Ocean response to hurricane forcing.
Hopkins, Charles K.
Elsberry, Russell L.
Garwood, R. William Jr.
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The current meter records collected at three sites in the Gulf of Mexico during the passage of Hurricane Frederic are analyzed to determine the storm-induced flow at various ocean depths, determine the associated energy increase and decay, and compare these observations to similar results from a numerical model. The records at the two deeper sites are rather unique because they are within 100 km of the hurricane track. Pre-storm conditions are controlled by topography, and as the storm passes there is an abrupt change in the direction of flow and initiation of a strong inertial response at all levels of the two deeper sites. After this initial surge, the residual flow tends toward the pre-storm direction. The horizontal kinetic energy associated with inertial motion is calculated. The energy increase and decay is shown to vary with depth. An embedded mixed-layer ocean circulation model is forced with an idealized storm translating at the same speed as Frederic. The abrupt response and strong inertial component predicted by the model is qualitatively similar to the observations.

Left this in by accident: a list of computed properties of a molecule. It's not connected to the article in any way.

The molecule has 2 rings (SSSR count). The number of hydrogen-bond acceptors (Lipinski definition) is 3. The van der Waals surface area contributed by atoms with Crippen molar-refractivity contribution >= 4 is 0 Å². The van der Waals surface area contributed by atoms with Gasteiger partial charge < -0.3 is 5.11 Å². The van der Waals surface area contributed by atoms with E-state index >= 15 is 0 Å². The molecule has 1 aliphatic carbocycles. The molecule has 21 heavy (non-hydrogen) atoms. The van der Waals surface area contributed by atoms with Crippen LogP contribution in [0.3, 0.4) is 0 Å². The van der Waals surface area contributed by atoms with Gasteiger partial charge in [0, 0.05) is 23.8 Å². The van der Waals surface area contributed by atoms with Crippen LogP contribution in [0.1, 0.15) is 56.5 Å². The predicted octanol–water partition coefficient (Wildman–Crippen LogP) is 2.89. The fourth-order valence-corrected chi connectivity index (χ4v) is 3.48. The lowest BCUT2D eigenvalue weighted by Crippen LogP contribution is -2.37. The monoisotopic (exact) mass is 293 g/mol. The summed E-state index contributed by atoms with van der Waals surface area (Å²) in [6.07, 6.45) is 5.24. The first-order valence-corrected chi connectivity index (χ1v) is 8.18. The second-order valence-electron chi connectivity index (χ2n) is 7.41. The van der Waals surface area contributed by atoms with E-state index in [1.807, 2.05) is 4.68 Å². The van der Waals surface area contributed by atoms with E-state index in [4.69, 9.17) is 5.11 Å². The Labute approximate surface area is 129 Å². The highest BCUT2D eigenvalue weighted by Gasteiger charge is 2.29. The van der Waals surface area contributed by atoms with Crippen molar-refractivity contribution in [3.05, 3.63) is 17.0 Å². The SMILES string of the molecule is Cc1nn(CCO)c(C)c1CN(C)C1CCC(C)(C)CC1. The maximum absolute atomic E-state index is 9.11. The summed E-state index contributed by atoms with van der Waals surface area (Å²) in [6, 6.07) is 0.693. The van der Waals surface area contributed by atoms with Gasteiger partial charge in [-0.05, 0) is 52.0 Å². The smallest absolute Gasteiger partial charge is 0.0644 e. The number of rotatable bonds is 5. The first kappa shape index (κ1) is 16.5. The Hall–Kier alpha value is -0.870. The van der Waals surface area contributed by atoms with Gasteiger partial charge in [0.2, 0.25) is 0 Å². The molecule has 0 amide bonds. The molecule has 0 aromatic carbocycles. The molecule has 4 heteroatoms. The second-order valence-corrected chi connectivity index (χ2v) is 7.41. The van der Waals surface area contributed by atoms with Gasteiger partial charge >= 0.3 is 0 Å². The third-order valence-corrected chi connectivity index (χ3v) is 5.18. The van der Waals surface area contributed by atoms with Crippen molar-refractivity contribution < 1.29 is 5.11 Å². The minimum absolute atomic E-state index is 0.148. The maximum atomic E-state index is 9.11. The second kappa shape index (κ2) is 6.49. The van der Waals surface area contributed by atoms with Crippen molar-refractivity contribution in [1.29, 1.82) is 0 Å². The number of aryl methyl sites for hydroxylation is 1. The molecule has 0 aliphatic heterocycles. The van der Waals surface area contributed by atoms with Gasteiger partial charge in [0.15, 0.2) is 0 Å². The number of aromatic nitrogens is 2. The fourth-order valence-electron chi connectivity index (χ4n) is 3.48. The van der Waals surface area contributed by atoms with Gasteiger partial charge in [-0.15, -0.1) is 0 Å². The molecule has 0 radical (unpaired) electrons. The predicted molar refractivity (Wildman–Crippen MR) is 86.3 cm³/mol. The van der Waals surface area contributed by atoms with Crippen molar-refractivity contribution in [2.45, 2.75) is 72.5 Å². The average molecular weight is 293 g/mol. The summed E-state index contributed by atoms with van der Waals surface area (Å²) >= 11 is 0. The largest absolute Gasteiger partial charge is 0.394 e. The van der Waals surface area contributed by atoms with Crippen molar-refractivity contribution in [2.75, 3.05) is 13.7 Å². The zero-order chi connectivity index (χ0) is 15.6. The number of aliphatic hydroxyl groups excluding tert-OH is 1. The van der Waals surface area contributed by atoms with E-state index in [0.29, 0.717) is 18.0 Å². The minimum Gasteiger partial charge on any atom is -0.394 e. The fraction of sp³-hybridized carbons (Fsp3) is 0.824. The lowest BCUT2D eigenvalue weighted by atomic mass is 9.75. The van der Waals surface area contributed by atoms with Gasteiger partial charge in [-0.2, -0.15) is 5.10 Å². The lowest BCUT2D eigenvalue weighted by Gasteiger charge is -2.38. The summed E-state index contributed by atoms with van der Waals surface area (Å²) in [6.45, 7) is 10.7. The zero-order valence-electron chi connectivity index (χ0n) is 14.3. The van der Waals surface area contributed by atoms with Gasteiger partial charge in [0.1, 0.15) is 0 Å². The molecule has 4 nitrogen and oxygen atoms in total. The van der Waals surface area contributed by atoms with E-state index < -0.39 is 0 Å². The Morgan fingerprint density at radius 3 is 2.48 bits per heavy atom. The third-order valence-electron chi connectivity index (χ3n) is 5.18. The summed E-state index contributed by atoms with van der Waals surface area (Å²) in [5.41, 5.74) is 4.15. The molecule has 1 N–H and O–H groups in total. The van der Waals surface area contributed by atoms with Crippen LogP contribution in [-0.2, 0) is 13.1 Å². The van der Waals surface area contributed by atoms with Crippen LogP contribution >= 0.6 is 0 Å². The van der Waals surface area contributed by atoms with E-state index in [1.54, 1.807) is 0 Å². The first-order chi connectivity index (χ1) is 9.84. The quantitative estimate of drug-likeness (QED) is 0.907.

RightsThis publication is a work of the U.S. Government as defined in Title 17, United States Code, Section 101. Copyright protection is not available for this work in the United States.
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